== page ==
Contrary to popular belief just listening to someone talk even with the most concentration so that you can remember everything is not all that there is to effective listening, On understanding what one is trying to say it is not time for you to interpret the situation as a whole and determine what the big picture and the message is. This includes looking at facial cues, the social setting, present company around you as well as taking into consideration the person speaking himself/herself. One can be saying one thing but further observation of their facial gestures and expressions can change the meaning all together. This lets you in on the reality of the situation and puts you in a place where you can empathize with the speaker and actually look at things from his/her point of view.

Evaluating:

Evaluating is the part where logic and reasoning comes into play. You look at the situation and evaluate it. Look at the speaker and look at his/her demeanor, appearance, body language and other subtle cues. Is the speaker credible and knowledgeable about what they are speaking? People always talk when given a chance to and some people love spinning yarns of long stories just to draw people in and grab their attention. Evaluating the situation can pull you out of that bubble and realise things that other people might have missed. The devil lies in the detail and only by evaluating the situation will you be able to look at the details.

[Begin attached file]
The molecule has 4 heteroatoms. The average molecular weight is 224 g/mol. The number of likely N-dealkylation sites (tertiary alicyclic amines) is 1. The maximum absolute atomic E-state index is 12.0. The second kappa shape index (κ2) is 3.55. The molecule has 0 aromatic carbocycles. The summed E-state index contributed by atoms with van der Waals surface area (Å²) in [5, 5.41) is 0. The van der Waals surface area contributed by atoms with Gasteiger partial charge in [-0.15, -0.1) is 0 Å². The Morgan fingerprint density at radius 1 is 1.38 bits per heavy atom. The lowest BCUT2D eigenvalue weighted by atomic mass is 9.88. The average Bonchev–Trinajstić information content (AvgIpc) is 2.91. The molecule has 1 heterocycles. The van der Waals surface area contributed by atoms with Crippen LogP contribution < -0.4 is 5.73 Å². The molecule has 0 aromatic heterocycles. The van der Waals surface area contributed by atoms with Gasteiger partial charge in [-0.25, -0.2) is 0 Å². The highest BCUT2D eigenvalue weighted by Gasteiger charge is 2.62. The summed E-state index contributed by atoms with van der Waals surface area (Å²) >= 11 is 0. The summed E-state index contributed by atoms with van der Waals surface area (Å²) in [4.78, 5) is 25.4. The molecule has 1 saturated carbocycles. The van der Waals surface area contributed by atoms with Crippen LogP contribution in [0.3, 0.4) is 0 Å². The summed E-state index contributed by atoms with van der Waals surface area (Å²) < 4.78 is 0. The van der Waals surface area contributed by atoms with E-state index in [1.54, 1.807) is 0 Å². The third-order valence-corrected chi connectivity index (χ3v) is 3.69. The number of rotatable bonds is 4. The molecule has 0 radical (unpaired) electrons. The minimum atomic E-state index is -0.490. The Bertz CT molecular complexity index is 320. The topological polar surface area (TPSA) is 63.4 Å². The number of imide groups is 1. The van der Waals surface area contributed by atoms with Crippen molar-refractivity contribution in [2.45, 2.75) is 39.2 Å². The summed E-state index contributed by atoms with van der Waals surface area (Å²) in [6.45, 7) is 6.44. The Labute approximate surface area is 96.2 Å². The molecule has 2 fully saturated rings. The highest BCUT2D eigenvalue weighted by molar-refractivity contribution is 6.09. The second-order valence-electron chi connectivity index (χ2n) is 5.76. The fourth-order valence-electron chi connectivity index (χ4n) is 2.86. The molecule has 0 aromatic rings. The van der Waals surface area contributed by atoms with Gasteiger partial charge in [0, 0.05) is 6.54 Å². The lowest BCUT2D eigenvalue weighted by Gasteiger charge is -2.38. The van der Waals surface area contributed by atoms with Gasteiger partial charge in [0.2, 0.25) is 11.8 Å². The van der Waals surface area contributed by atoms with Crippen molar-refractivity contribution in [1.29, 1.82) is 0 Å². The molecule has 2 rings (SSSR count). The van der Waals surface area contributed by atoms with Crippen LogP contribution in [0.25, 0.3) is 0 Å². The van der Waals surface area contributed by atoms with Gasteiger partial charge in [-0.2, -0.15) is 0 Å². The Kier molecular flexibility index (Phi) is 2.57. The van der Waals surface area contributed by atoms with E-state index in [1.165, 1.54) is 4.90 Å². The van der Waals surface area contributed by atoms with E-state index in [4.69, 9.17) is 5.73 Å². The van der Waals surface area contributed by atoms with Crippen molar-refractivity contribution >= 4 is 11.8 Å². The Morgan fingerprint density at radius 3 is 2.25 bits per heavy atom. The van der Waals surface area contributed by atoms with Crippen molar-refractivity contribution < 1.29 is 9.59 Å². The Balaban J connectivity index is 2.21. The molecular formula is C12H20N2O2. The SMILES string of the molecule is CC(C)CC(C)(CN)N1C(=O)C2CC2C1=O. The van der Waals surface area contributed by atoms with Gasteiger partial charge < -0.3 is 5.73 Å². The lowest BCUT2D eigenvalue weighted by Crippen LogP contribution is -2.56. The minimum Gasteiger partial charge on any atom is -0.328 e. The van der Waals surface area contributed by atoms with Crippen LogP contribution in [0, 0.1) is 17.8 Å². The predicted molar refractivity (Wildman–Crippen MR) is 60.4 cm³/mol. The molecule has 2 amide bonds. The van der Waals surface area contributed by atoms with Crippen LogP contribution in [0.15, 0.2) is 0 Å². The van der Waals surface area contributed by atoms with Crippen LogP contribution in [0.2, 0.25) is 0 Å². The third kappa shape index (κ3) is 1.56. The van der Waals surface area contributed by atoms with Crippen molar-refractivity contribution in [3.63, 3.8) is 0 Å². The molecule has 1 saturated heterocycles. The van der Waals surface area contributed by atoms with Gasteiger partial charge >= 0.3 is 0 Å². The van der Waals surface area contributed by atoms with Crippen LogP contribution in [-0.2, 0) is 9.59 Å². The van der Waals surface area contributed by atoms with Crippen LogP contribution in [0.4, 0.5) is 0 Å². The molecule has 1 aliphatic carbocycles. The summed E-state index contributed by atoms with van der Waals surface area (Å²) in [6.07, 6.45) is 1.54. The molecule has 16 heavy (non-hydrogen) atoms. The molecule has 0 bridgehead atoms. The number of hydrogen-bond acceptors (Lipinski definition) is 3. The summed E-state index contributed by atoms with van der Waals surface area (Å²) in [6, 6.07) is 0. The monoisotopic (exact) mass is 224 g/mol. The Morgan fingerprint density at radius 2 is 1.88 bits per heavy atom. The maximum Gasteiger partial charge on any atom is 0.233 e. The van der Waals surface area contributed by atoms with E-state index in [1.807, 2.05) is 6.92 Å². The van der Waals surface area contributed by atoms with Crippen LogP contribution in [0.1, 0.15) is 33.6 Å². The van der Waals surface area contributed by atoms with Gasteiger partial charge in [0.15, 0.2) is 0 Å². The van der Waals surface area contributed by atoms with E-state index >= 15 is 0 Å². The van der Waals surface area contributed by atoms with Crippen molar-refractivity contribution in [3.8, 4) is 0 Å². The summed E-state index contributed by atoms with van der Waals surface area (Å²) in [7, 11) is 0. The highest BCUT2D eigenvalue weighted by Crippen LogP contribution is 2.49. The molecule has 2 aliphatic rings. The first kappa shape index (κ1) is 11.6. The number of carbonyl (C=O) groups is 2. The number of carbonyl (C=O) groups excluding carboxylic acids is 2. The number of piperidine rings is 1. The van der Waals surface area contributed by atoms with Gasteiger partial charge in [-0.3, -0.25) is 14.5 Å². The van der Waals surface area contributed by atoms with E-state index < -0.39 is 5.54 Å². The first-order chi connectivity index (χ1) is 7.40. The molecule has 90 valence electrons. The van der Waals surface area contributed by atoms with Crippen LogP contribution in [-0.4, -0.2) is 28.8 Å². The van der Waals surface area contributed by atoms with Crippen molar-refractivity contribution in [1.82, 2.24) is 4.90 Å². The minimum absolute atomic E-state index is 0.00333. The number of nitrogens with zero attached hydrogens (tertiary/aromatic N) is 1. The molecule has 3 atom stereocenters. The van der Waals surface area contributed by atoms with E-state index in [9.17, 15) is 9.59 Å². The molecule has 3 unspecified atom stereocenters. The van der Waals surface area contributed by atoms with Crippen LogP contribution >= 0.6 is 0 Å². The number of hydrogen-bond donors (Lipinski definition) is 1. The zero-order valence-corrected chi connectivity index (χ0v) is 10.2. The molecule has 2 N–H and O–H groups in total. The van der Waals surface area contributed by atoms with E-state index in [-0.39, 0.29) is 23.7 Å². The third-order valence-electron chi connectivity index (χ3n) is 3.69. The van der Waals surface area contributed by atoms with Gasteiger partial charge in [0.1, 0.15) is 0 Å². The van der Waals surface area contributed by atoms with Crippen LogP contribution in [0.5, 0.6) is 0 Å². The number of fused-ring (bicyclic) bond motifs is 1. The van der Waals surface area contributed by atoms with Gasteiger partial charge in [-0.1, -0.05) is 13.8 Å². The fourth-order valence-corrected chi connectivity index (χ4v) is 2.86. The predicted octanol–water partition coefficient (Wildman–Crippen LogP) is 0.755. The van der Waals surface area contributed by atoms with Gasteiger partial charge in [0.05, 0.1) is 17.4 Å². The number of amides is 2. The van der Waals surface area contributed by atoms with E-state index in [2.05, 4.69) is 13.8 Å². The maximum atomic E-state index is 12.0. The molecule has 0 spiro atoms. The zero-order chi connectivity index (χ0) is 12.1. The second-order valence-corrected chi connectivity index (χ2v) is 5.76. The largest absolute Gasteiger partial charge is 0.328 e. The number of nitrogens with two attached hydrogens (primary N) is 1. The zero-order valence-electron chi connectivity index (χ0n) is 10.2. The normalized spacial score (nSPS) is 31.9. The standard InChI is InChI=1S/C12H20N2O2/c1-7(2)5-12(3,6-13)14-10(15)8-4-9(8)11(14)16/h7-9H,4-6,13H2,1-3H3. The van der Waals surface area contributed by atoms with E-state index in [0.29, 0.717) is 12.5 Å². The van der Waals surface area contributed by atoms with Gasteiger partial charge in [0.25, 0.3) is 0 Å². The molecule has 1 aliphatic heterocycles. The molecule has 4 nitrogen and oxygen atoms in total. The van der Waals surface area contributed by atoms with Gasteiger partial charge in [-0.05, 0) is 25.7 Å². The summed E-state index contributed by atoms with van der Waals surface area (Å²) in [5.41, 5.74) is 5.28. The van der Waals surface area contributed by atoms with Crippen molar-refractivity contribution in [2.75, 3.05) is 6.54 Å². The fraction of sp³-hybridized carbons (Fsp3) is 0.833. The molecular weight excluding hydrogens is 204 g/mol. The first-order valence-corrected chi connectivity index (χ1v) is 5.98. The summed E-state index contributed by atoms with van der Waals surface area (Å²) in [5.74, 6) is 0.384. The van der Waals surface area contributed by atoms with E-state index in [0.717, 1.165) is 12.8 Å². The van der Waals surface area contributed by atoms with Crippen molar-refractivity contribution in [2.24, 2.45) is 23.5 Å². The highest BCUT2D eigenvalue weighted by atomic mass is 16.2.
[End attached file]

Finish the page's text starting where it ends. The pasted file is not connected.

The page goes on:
Responding:

Now comes the last stage, responsiing. This is the culmination of the five previous steps where you take all the information gathered and reply in a way that indicates you have been listening while also adding some viewpoints of your own into the conversation. This information then has to be received and processed by the speaker in the same manner to make conversing fun and engaging. Responding in a way that shows you are interested is important. You need to respond not just with your words but with your body language as well. Your body language can communicate a lot about how you feel towards a certain person or the topic in question. While listening the body must face the speaker and you must show intent to listen by looking at them, not fidgeting around and letting the person finish what they are saying before contributing your thoughts to the equation.

Conclusion:

In the fast world, we live in now let us take time to stop, listen, and think for ourselves before blurting out whatever’s in our heads. The HURIER model sounds long and complicated but the human brain is a beautiful thing and can perform all these stages of listening before you can name them. You need to want to listen however and be attentive. This is not some automatic process and does require effort from both sides to have the desired effect of having an enriching healthy conversation. Listening is one of the most important tools for communication and no matter how many screens we get you’re still going to have to talk to humans and listen to them so might as well do it effectively.

Hurier model of listening